CSCW 2019 Workshop
We will be running a workshop on contestability at CSCW 2019! Please join us! Workshop website!
We study how users perceive and interact with potentially biased and deceptive opaque algorithms. What factors are associated with these perceptions, and how does adding transparency into algorithmic systems change user attitudes?
In this work, we study how users engage with difficult-to-validate control settings for social media, and find that they can function as placebos.
To understand consumer pain points and opportunities for tech interventions, this paper presents the results from two need-finding studies that explore the gold-standard of personalized shopping: interacting with a personal stylist.
How do users discover and behave around algorithmic biases? A cross-platform audit of online rating platforms revealed that users try to raise awareness of bias from within the platform.
Using polylingual topic models (PLTMs), we learn latent fashion concepts jointly in two languages: a style language describing outfits and an element language labeling clothing items. This model allows us to translate between the two languages, exposing the elements of fashion style.
Medical crowdfunding helps patients receive financial support, but little is known about who the patient's supporters are, what support they provide, and why. Interviews addressed these questions; we suggest making the variety of volunteering contributions more visible and discuss the associated design challenges.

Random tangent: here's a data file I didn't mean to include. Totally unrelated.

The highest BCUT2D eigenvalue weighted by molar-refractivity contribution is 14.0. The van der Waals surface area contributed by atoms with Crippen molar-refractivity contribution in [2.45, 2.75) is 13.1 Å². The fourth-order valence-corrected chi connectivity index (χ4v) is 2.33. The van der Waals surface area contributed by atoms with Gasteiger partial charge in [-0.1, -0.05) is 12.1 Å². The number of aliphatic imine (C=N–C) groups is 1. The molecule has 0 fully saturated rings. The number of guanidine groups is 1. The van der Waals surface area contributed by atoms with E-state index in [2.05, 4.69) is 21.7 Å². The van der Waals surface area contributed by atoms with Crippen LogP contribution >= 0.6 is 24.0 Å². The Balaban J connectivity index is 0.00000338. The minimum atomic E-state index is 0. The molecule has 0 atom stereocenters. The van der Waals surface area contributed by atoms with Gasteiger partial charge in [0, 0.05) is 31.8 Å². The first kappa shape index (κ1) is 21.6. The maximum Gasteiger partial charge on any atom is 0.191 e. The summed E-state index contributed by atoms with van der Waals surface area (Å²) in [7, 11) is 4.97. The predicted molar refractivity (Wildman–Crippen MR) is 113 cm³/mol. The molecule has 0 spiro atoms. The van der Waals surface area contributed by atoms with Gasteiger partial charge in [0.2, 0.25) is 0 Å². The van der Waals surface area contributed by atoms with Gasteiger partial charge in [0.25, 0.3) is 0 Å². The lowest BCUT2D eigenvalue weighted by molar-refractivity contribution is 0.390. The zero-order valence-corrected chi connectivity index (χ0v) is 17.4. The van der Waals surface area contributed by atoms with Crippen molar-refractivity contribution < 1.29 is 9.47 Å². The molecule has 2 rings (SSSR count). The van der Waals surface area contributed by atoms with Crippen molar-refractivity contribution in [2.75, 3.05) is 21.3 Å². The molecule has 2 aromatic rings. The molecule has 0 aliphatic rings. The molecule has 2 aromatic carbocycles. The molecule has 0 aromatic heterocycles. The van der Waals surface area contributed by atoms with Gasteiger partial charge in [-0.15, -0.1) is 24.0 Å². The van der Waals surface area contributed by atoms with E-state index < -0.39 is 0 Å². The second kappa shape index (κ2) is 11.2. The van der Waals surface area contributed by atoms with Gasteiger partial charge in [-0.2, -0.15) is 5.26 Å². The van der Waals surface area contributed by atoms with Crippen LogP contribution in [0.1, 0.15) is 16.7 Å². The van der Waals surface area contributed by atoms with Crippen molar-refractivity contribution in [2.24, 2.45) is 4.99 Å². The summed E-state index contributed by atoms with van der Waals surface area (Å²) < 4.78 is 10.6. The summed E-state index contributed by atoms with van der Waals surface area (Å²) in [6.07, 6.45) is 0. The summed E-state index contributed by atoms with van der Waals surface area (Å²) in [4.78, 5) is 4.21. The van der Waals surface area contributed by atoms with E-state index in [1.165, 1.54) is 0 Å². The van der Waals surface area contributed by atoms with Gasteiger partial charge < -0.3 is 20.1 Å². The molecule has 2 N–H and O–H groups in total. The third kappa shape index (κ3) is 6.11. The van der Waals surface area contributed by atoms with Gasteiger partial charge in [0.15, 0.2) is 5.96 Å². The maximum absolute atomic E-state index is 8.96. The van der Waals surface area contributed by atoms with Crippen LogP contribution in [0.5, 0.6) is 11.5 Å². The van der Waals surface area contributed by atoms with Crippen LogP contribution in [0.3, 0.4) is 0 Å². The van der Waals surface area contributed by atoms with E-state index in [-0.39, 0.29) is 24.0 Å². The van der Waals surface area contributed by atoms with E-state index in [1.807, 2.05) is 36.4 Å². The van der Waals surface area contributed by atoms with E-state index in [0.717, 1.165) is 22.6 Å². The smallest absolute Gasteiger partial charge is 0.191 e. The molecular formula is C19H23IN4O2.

Interviews revealed 10 "folk theories" of automated news feed curation, some quite unexpected. Providing users a probe into the algorithm's operation also helped users quickly develop theories. Foregrounding these automated processes may increase interface design complexity but may also add usability benefits.
CHI 2015 Best Paper
Users are often surprisingly unaware of the algorithms that permeate their digital lives. This work (with Motahareh Eslami) developed a system to reveal the differences between curated and unfiltered News Feeds to users and found that users had often inferred social meaning from algorithmic filtering.
NSF Trustworthy Algorithmic Decision-Making Workshop
How can and should users be able to appeal algorithmically generated decisions?
AAAI 2017 Spring Symposium
We propose an experimentation engine for fashion interfaces: leveraging social media platforms to run multivariate design tests with thousands to millions of users.
CSCW 2014 Workshop
We argue that the ACM Code of Ethics requirement to follow terms of service is problematic. While the reasons for following terms of service are clear, there are hidden costs. Using research into algorithm awareness transparency as an example, we argue that for some research problems the benefits of work violating TOS outweigh the harms.
Before Illinois, I worked at the MITRE Corporation, a federally funded R&D center. I focused on two areas: data mining/AI and signal processing. This included algorithm evaluation work, primarily dealing with identity management, social network analysis and NLP. I also worked on several signal processing projects.
I graduated from Reed College in Portland, Oregon. While there, I worked with Joel Franklin to develop a novel application of speech recognition to sociolinguistics. I developed a proof-of-concept tool that could detect socio-economic and other background features of speakers.
Please check out the webpages of some of the students I work with:
- Dylan Huang Website Github
- Sunaya Shivakumar Website Github
- Ziqiao Ding Github
- Lisa Huang Website
- Tanvi Agarwalla Github
- Kevin Ly Website
- Hanzi (Amber) Shen Website
If you are interested in working with our group, please email me!
I have TA'd a number of courses at the University of Illinois. I've also been selected to teach in the Graduate Academy for College Teaching, the University of Illinois' campus-wide TA training program. Teaching materials and/or information for each course below: